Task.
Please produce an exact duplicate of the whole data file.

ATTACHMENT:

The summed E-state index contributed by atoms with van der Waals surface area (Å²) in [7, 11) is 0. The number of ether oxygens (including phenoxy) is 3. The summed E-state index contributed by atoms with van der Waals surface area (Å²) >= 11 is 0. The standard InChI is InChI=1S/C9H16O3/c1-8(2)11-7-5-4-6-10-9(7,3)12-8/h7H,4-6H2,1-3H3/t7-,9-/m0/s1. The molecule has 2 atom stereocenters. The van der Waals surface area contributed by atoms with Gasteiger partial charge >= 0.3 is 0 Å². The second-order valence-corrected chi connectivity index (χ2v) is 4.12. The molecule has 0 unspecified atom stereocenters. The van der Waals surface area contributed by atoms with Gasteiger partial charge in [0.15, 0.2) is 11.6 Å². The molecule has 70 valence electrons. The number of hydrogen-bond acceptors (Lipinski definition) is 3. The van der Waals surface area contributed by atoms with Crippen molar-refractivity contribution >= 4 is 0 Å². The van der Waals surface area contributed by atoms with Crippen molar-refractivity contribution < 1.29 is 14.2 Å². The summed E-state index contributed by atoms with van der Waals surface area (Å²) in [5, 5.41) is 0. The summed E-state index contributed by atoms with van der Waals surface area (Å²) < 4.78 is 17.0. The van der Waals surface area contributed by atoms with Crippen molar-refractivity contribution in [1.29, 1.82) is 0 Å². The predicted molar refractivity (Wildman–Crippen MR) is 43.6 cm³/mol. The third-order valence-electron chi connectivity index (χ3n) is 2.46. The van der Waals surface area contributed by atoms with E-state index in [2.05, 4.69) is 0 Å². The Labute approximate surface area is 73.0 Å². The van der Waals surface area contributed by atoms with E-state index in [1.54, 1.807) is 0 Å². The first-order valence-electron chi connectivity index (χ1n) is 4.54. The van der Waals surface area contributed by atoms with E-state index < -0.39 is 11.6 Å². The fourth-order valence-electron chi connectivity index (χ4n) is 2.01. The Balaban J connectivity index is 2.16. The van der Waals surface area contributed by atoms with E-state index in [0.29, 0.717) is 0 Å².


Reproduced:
The summed E-state index contributed by atoms with van der Waals surface area (Å²) in [7, 11) is 0. The number of ether oxygens (including phenoxy) is 3. The summed E-state index contributed by atoms with van der Waals surface area (Å²) >= 11 is 0. The standard InChI is InChI=1S/C9H16O3/c1-8(2)11-7-5-4-6-10-9(7,3)12-8/h7H,4-6H2,1-3H3/t7-,9-/m0/s1. The molecule has 2 atom stereocenters. The van der Waals surface area contributed by atoms with Gasteiger partial charge >= 0.3 is 0 Å². The second-order valence-corrected chi connectivity index (χ2v) is 4.12. The molecule has 0 unspecified atom stereocenters. The van der Waals surface area contributed by atoms with Gasteiger partial charge in [0.15, 0.2) is 11.6 Å². The molecule has 70 valence electrons. The number of hydrogen-bond acceptors (Lipinski definition) is 3. The van der Waals surface area contributed by atoms with Crippen molar-refractivity contribution >= 4 is 0 Å². The van der Waals surface area contributed by atoms with Crippen molar-refractivity contribution < 1.29 is 14.2 Å². The summed E-state index contributed by atoms with van der Waals surface area (Å²) in [5, 5.41) is 0. The summed E-state index contributed by atoms with van der Waals surface area (Å²) < 4.78 is 17.0. The van der Waals surface area contributed by atoms with Crippen molar-refractivity contribution in [1.29, 1.82) is 0 Å². The predicted molar refractivity (Wildman–Crippen MR) is 43.6 cm³/mol. The third-order valence-electron chi connectivity index (χ3n) is 2.46. The van der Waals surface area contributed by atoms with E-state index in [2.05, 4.69) is 0 Å². The Labute approximate surface area is 73.0 Å². The van der Waals surface area contributed by atoms with E-state index in [1.54, 1.807) is 0 Å². The first-order valence-electron chi connectivity index (χ1n) is 4.54. The van der Waals surface area contributed by atoms with E-state index < -0.39 is 11.6 Å². The fourth-order valence-electron chi connectivity index (χ4n) is 2.01. The Balaban J connectivity index is 2.16. The van der Waals surface area contributed by atoms with E-state index in [0.29, 0.717) is 0 Å².